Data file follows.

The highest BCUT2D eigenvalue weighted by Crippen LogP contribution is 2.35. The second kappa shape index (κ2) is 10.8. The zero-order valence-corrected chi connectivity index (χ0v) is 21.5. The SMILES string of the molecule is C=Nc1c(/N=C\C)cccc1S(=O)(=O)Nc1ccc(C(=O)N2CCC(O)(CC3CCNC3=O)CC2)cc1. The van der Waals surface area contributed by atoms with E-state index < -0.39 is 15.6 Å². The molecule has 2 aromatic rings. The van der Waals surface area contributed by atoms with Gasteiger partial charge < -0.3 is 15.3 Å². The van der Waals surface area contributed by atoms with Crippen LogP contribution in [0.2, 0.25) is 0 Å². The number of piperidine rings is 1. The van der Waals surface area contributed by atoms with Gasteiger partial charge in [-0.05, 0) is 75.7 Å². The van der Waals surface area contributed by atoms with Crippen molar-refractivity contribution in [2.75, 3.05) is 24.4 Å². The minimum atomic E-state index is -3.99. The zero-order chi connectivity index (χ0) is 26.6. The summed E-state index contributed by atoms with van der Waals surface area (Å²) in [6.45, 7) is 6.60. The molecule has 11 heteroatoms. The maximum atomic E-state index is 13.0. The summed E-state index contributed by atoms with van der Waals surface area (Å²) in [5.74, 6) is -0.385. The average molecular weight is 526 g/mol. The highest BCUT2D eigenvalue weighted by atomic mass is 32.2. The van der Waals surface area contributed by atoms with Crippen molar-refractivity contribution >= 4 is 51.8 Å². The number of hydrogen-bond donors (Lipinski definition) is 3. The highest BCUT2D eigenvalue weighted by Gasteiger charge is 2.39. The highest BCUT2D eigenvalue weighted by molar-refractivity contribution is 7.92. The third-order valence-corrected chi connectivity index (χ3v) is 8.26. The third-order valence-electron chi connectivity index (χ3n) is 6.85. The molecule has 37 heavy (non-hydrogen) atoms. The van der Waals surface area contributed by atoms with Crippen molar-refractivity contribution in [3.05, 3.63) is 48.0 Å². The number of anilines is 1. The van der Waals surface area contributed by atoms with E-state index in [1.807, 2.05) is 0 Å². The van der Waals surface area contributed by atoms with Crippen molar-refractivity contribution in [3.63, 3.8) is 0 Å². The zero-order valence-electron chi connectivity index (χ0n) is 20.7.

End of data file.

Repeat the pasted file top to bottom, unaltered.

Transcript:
The highest BCUT2D eigenvalue weighted by Crippen LogP contribution is 2.35. The second kappa shape index (κ2) is 10.8. The zero-order valence-corrected chi connectivity index (χ0v) is 21.5. The SMILES string of the molecule is C=Nc1c(/N=C\C)cccc1S(=O)(=O)Nc1ccc(C(=O)N2CCC(O)(CC3CCNC3=O)CC2)cc1. The van der Waals surface area contributed by atoms with E-state index < -0.39 is 15.6 Å². The molecule has 2 aromatic rings. The van der Waals surface area contributed by atoms with Gasteiger partial charge < -0.3 is 15.3 Å². The van der Waals surface area contributed by atoms with Crippen LogP contribution in [0.2, 0.25) is 0 Å². The number of piperidine rings is 1. The van der Waals surface area contributed by atoms with Gasteiger partial charge in [-0.05, 0) is 75.7 Å². The van der Waals surface area contributed by atoms with Crippen molar-refractivity contribution in [2.75, 3.05) is 24.4 Å². The minimum atomic E-state index is -3.99. The zero-order chi connectivity index (χ0) is 26.6. The summed E-state index contributed by atoms with van der Waals surface area (Å²) in [6.45, 7) is 6.60. The molecule has 11 heteroatoms. The maximum atomic E-state index is 13.0. The summed E-state index contributed by atoms with van der Waals surface area (Å²) in [5.74, 6) is -0.385. The average molecular weight is 526 g/mol. The highest BCUT2D eigenvalue weighted by atomic mass is 32.2. The van der Waals surface area contributed by atoms with Crippen molar-refractivity contribution >= 4 is 51.8 Å². The number of hydrogen-bond donors (Lipinski definition) is 3. The highest BCUT2D eigenvalue weighted by Gasteiger charge is 2.39. The highest BCUT2D eigenvalue weighted by molar-refractivity contribution is 7.92. The third-order valence-corrected chi connectivity index (χ3v) is 8.26. The third-order valence-electron chi connectivity index (χ3n) is 6.85. The molecule has 37 heavy (non-hydrogen) atoms. The van der Waals surface area contributed by atoms with Crippen molar-refractivity contribution in [3.05, 3.63) is 48.0 Å². The number of anilines is 1. The van der Waals surface area contributed by atoms with E-state index in [1.807, 2.05) is 0 Å². The van der Waals surface area contributed by atoms with Crippen molar-refractivity contribution in [3.63, 3.8) is 0 Å². The zero-order valence-electron chi connectivity index (χ0n) is 20.7.